19.5.06

The BBC and UN human rights report...


The bbc has changed their main headline twice now in the past hour. The first version was this:

US 'must close Guantanamo camp'


The committee told the US to end secret detention

The US should close the Guantanamo Bay camp in Cuba and any secret "war on terror" detention facilities abroad, a United Nations report has said.
The UN Committee against Torture
said that detaining persons in such conditions was a violation of the UN Convention against Torture.
It also urged the US to put in place "immediate
measures" to eradicate torture of detainees by its troops.
The committee's
report follows a hearing in early May into US conduct.
"The state party
should cease to detain any person at Guantanamo Bay and close the detention
facility," the 11-page report said.
It also told the US to ensure no-one was
detained in any secret detention facility.
"The state party should
investigate and disclose the existence of any such facilities and the authority
under which they have been established and the manner in which detainees are
treated," the report said.
The report also urged the US to "rescind any
interrogation technique" that constituted torture, such as the use of dogs to
scare detainees.
It criticised vague guidelines that it said had led to
serious abuse of detainees and techniques which "have resulted in the deaths of
some detainees during interrogation".
The report was compiled by a panel of
10 experts who heard testimony in early May from a delegation of US officials
into its "war on terror" conduct.




THEN this story was put through their bleach cycle, and came out like this an hour later:


US 'must end secret detentions'

The committee told the US to end secret
detentionThe US should close any secret "war on terror" detention facilities
abroad and the Guantanamo Bay camp in Cuba, a United Nations report has said.
The UN Committee against Torture urged the US to ensure no one was detained
in any secret facility.
The report followed the first US appearance before
the committee since the 11 September 2001 attacks.
During the hearing in
early May, the US neither confirmed or denied the existence of secret prisons.
UN COMMITTEE AGAINST TORTURE
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in full (131K)

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The US has been holding hundreds of terror suspects arrested since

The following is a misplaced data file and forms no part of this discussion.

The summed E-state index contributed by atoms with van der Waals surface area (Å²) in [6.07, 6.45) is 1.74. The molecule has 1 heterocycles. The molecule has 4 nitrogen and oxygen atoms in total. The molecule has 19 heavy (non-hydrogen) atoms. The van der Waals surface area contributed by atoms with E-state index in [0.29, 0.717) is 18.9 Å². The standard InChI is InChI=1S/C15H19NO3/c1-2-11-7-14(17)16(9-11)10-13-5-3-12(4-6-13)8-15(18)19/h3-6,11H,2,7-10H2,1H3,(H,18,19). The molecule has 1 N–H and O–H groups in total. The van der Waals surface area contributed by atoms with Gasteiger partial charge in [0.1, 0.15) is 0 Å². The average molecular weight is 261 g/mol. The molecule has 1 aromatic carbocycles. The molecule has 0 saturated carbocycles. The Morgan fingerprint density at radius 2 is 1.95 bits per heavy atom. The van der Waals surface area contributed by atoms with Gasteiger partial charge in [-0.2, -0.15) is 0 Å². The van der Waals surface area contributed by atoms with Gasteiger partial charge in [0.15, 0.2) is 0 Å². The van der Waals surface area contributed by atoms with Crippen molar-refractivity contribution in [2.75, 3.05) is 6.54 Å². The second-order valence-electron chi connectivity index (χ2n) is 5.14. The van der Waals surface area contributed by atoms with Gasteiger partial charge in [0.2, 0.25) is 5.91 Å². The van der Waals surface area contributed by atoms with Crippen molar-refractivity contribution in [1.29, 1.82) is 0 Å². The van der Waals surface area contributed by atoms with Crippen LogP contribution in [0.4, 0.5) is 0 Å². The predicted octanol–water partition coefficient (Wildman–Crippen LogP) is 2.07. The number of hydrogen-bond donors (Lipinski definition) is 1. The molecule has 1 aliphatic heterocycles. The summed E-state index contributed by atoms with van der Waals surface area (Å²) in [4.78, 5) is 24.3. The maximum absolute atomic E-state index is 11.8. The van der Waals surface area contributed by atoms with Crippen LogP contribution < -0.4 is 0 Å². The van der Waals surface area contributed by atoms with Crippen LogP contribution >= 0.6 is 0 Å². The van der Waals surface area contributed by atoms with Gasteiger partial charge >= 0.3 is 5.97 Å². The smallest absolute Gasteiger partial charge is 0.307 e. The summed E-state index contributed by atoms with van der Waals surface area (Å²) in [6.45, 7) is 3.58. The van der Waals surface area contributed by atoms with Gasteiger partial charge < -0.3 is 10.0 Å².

11 September at facilities in Iraq, Afghanistan and Cuba. There are also reports
of CIA-run secret facilities in other countries.
The committee told the US
to provide more information on secret detention facilities.
"The state party
should investigate and disclose the existence of any such facilities and the
authority under which they have been established and the manner in which
detainees are treated," the 11-page report said.
It also called on the US to
end detentions at the Guantanamo Bay camp and close it.
Detaining people in
such conditions was a violation of the UN Convention against Torture, it said.
Abuse of detainees
The committee also urged the US to act against
ill-treatment of detainees, calling for "immediate measures to eradicate all
forms of torture and ill-treatment of detainees by its military or civilian
personnel, in any territory under its jurisdiction".
It called for an end to
interrogation techniques it said constituted torture, such as the use of dogs to
scare detainees.
The recommendations are not binding but the BBC's Imogen
Foulkes says the committee's conclusions will not make comfortable reading for
the US, with the assertion that secret camps do constitute torture.
The US
has maintained that it is engaged in a long term war on terror and that some
aspects of the convention on torture may not apply.
But the UN committee
rejected this, our correspondent says, saying the total ban on torture applies
in time of peace, war or armed conflict and anyone violating the convention
should be prosecuted.
Human rights groups welcomed the report.
"We hope
that the United States will take heed of this report and really begin to rethink
and change its policies on a number of practices, including secret prisons, lack
of accountability for abuse, and transfer of prisoners to places where they may
be tortured," Jennifer Daskal of Human Rights Watch told Reuters news agency.

Both of these stories (were actually the SAME STORY and) were available at the following link:

US 'must close...something, we can't decide what'



The fact that these Human Rights abuses were a violation of international law was pushed to the bottom of the story in the second version, as though that was an irrelevant fact. I wonder why...


3 comments:

misneach said...

pardon the terrible format, but I was trying to get the text up on here before I lost the original version of the story that has since been deleted from the BBC in favor of the second, softer, version.

elendil said...

Amnesty International, Human Rights Watch, and a few other NGOs, have designated June Torture Awareness Month. I've created a blogroll you can join if you're interested. You can find it here. The idea is that everyone is linked to from the blogroll, and in exchange, you discuss torture (as you already do), and link to the Torture Awareness site to help support the NGOs.

There's a lot of bloggers concerned about human rights abuse in the War on Terror. If we coordinate, we can show our support and help Amnesty and HRW make Torture Awareness Month a success!

elendil said...

Thanks for joining up misneach. Getting the ball rolling is the hardest part. Once a few people like yourself have joined, we'll be set :-)